It’s official. It’s mutual. It’s love.

A patient called a while back to make an appointment and left a message on our voicemail. She said something really nice. She said: “the sliding scale is love in action.” We’ve been open almost six months now, and the honeymoon is in full swing. I just love our patients, and I know the feeling is mutual. I can tell because they bring fruit.

Chico is a city surrounded by orchards – walnuts, almonds, and lots of fruit trees. I’ve lived here a year now, and as the fall equinox rolls around again, I’m aware how much the seasons here are marked by each new harvest: we have lovely sweet little mandarins all winter, and then the strawberries come out and last a good long while, and then the stone fruits – cherries, then later on plums, peaches, and nectarines. Now the figs are ready to be appreciated for all their decadence. (BRB, I need to go to the kitchen)

Four quarts of fresh-picked figs in a paper bag. That’s what our patients gave us Wednesday night, at the end of a long and successful free day event. I had just two nappers left at 6:58, and I sent a text to my business partner saying “I’m going to call this one at 29 txs for the day.” And then I looked up and in walked #30, 31, 32, and 33. I just grinned and ushered them into the treatment room. Round about quarter to nine, while they were enjoying the last of the muffins and tea in the reception room, is when the bag of figs showed up. It was our second gift of fruit in a week. The other day a patient brought me a melon from her garden. I love our patients. And love is a verb. Let me tell you more.

Very early on, when we were seeing – oh, about ten patients a week, a young man dropped in to the clinic and he said exactly this “I am a prince. Money is no object. If I give you a lot of money, can I have a private treatment?” No kidding. That happened. I just kind of giggled inside while I explained how it works, and that, in our community space, he would get the very best treatment possible. He was satisfied and I led him in to the (empty anyway) treatment room to find a recliner. Maybe it was the word “prince” that started it, but I just had to laugh at finding myself in the middle of what sounded like a fairy tale. Like a children’s book with a morality lesson to deliver. Something about temptation, or integrity, or the like. I still giggle thinking about timing, about the challenge to the sliding scale and the group treatment concept. It only got funnier when his check bounced.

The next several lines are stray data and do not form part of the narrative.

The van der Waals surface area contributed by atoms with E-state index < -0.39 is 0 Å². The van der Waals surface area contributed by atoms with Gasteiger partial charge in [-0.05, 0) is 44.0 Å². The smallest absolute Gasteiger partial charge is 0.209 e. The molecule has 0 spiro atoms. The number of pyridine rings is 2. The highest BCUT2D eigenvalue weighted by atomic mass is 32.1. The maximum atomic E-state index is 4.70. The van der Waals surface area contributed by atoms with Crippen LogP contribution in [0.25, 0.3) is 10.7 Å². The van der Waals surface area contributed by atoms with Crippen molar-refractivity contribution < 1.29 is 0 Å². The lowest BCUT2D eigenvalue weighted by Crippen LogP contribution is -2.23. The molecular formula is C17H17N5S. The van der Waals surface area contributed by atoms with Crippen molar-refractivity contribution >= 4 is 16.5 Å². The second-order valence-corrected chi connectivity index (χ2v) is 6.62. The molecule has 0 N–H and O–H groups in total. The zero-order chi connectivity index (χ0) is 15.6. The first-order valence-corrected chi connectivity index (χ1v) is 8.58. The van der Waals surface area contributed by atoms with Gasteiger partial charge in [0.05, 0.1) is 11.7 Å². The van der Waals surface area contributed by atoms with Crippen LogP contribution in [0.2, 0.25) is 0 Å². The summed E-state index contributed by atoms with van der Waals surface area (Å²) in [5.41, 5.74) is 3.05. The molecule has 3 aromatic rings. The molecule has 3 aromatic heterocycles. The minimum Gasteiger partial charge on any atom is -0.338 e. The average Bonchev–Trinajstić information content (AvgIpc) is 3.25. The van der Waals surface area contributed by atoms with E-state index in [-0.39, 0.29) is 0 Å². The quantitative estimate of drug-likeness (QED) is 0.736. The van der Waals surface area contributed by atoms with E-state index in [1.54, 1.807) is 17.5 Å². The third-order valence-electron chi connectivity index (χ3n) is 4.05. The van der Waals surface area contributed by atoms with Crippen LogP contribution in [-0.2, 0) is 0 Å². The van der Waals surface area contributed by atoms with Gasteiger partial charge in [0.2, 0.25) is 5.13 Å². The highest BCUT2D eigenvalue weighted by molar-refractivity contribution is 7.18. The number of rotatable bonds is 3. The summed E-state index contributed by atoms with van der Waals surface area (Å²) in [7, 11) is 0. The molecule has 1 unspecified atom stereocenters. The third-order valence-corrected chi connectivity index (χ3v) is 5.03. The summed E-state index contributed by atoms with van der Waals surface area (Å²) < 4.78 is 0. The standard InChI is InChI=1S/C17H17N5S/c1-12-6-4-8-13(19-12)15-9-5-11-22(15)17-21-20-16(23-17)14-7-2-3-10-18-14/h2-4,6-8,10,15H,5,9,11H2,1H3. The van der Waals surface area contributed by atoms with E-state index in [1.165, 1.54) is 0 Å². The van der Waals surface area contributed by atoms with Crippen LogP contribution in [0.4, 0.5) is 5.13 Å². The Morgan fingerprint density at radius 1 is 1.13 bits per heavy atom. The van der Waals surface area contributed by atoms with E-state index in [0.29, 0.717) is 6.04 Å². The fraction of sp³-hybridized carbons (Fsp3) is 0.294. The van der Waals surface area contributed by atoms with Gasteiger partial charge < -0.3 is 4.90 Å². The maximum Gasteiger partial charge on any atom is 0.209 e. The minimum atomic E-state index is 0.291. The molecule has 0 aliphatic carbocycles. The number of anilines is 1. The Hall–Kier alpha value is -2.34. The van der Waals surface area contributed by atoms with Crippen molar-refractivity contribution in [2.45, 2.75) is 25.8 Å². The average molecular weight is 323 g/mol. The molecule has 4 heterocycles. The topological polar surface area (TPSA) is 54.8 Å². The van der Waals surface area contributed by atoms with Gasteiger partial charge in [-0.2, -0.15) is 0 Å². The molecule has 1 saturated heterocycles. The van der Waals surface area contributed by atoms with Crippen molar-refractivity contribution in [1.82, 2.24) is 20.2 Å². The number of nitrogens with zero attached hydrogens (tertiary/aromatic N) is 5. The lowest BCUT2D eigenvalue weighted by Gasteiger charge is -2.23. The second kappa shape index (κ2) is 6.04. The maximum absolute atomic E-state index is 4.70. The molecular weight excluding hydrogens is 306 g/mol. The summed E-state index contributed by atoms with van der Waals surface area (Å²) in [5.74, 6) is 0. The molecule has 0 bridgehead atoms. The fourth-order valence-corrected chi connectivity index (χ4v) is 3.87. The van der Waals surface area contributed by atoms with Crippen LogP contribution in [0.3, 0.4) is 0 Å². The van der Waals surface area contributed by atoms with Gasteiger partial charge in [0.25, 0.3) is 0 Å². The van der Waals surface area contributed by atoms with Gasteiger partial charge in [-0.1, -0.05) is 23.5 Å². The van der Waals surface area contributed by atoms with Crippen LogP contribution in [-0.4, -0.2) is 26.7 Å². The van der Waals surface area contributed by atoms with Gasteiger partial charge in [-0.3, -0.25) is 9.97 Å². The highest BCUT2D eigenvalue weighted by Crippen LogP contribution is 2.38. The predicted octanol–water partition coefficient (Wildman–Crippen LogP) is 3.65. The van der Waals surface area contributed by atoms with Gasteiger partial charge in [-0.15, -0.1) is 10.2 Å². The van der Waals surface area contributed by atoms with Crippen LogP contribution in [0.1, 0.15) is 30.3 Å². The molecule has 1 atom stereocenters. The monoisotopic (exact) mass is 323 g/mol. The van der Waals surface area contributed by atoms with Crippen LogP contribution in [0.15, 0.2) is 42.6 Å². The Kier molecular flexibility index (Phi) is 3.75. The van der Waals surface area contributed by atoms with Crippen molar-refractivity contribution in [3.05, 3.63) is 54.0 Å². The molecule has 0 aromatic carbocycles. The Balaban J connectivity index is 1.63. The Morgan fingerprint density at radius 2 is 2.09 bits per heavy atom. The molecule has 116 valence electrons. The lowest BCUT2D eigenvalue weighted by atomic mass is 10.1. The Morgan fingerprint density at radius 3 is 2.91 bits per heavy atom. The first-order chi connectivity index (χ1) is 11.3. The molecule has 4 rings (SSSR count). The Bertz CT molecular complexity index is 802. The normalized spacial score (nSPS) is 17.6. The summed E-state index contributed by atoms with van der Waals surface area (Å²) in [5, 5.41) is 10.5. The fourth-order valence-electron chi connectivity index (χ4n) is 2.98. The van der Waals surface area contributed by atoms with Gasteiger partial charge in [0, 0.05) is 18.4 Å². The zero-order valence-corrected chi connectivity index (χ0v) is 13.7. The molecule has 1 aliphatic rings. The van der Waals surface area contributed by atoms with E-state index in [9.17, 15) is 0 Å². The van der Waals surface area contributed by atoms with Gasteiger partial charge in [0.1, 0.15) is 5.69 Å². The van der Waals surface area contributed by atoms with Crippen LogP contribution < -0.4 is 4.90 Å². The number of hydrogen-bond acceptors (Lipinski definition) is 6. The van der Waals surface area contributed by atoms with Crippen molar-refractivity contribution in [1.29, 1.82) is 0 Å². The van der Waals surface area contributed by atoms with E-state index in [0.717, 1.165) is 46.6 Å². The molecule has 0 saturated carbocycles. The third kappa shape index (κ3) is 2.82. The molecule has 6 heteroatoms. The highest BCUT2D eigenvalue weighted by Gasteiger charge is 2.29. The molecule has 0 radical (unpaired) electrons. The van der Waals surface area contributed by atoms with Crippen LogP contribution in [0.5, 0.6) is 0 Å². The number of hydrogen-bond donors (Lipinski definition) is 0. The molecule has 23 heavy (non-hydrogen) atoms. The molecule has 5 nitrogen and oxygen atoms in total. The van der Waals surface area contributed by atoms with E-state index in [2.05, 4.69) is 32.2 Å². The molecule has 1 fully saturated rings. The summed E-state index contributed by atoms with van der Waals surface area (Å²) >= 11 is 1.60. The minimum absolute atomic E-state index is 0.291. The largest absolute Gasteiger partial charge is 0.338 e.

But the story’s not over.

Several months later, he returned, cash in hand, to make good on the check. He gave a sincere apology and a perfectly satisfying explanation. Very princely behavior, and very sweet, too. He left and said he’d be back in for treatment soon. Has he been back? No, but the story’s not over yet.

Another one: A few weeks ago I treated a patient for some musculoskeletal pain. She came for just one treatment, so I never really knew whether I’d done a good job for her or not. I figured probably not, since she didn’t re-schedule. I decided that story was over, and I felt badly about it. Then, on a busy shift recently she dropped in. When she got settled in, I went over to check in, and after a few preliminaries I learned what she had come in for that day. She wanted help with stress and insomnia. Her mother had died. Yesterday. And today, she wanted to be – – in our clinic. I was touched and honored. I was reminded again of the finality of death – and only of death – and that our stories with one another are not over until they’re really, truly over. Until then, we have time to keep adding to the stories of our relationships.

Last one: We had a patient with hip and sciatic pain who came in regularly – twice a week for maybe 15 treatments. Each time, we would make more or less progress. Sometimes she would get out of the chair ecstatic at the pain relief. Other times, she’d feel the pain again right away when she put weight on it. We tried so much – we did Skip’s “wolverine,” we did GB channel local work, we had her walk around with LingGu/DaBai in… but we were never able to fully resolve the pain for her. She called one day to cancel her next appointment, and basically to say goodbye. She said she felt like she made some progress with us, but it had stalled, and she wanted to try other things. That she appreciated all the work and attention we put into her treatment. It was a pretty classic “It’s not you, it’s me” kind of call. I so appreciated her willingness to talk it through, and especially respected the courage it takes to engage so fully, even when things aren’t happy and hopeful anymore.

It’s difficult, but I’m trying to remember that the story is not over yet.

I’m starting to think that love as a verb – love in action – is leaving the stories open. I’m trying to remember that the meaning I decide on for any event – a bounced check, a one-and-done, an abandoned course of treatment – is just a guess. I’m working on expanding my sense of time and suspending judgment for longer and longer. When my ego asks: “How did it go?” I’m hoping love will answer: “I don’t know, dear. Not yet. Please just focus on your next patient now, okay?” That’s love in action.

And, of course, love brings fruit.

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